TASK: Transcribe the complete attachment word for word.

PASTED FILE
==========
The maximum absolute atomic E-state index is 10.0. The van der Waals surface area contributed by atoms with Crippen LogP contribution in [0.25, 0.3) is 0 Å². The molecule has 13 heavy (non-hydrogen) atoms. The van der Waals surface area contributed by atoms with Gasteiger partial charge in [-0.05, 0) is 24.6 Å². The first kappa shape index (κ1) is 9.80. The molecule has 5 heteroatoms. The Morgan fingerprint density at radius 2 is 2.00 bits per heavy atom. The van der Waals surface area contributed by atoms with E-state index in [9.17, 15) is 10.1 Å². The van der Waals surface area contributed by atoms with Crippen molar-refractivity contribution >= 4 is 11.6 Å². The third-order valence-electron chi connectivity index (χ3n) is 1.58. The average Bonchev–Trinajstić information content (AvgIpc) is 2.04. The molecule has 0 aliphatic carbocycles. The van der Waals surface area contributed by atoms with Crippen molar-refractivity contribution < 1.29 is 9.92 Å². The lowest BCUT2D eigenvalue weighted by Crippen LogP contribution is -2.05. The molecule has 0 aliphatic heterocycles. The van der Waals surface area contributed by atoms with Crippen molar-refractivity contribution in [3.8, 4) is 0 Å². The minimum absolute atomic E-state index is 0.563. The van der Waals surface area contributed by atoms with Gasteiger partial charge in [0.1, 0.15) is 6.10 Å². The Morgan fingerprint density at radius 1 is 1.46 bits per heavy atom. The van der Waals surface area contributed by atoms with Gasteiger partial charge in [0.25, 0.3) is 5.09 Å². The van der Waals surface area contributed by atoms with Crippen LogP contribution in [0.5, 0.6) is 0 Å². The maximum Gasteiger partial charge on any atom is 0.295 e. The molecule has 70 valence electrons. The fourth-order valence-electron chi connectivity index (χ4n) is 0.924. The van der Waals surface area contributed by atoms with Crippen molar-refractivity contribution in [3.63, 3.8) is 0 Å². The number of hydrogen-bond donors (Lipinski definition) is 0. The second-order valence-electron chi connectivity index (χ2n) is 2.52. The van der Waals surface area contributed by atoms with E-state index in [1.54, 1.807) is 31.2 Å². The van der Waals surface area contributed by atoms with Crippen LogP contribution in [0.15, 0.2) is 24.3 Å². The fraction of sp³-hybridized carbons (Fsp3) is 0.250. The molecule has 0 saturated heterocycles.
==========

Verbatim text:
The maximum absolute atomic E-state index is 10.0. The van der Waals surface area contributed by atoms with Crippen LogP contribution in [0.25, 0.3) is 0 Å². The molecule has 13 heavy (non-hydrogen) atoms. The van der Waals surface area contributed by atoms with Gasteiger partial charge in [-0.05, 0) is 24.6 Å². The first kappa shape index (κ1) is 9.80. The molecule has 5 heteroatoms. The Morgan fingerprint density at radius 2 is 2.00 bits per heavy atom. The van der Waals surface area contributed by atoms with E-state index in [9.17, 15) is 10.1 Å². The van der Waals surface area contributed by atoms with Crippen molar-refractivity contribution >= 4 is 11.6 Å². The third-order valence-electron chi connectivity index (χ3n) is 1.58. The average Bonchev–Trinajstić information content (AvgIpc) is 2.04. The molecule has 0 aliphatic carbocycles. The van der Waals surface area contributed by atoms with Crippen molar-refractivity contribution < 1.29 is 9.92 Å². The lowest BCUT2D eigenvalue weighted by Crippen LogP contribution is -2.05. The molecule has 0 aliphatic heterocycles. The van der Waals surface area contributed by atoms with Crippen molar-refractivity contribution in [3.8, 4) is 0 Å². The minimum absolute atomic E-state index is 0.563. The van der Waals surface area contributed by atoms with Gasteiger partial charge in [0.1, 0.15) is 6.10 Å². The Morgan fingerprint density at radius 1 is 1.46 bits per heavy atom. The van der Waals surface area contributed by atoms with Gasteiger partial charge in [0.25, 0.3) is 5.09 Å². The van der Waals surface area contributed by atoms with Crippen LogP contribution in [0.5, 0.6) is 0 Å². The maximum Gasteiger partial charge on any atom is 0.295 e. The molecule has 70 valence electrons. The fourth-order valence-electron chi connectivity index (χ4n) is 0.924. The van der Waals surface area contributed by atoms with Crippen molar-refractivity contribution in [3.63, 3.8) is 0 Å². The number of hydrogen-bond donors (Lipinski definition) is 0. The second-order valence-electron chi connectivity index (χ2n) is 2.52. The van der Waals surface area contributed by atoms with E-state index in [1.54, 1.807) is 31.2 Å². The van der Waals surface area contributed by atoms with Crippen LogP contribution in [0.15, 0.2) is 24.3 Å². The fraction of sp³-hybridized carbons (Fsp3) is 0.250. The molecule has 0 saturated heterocycles.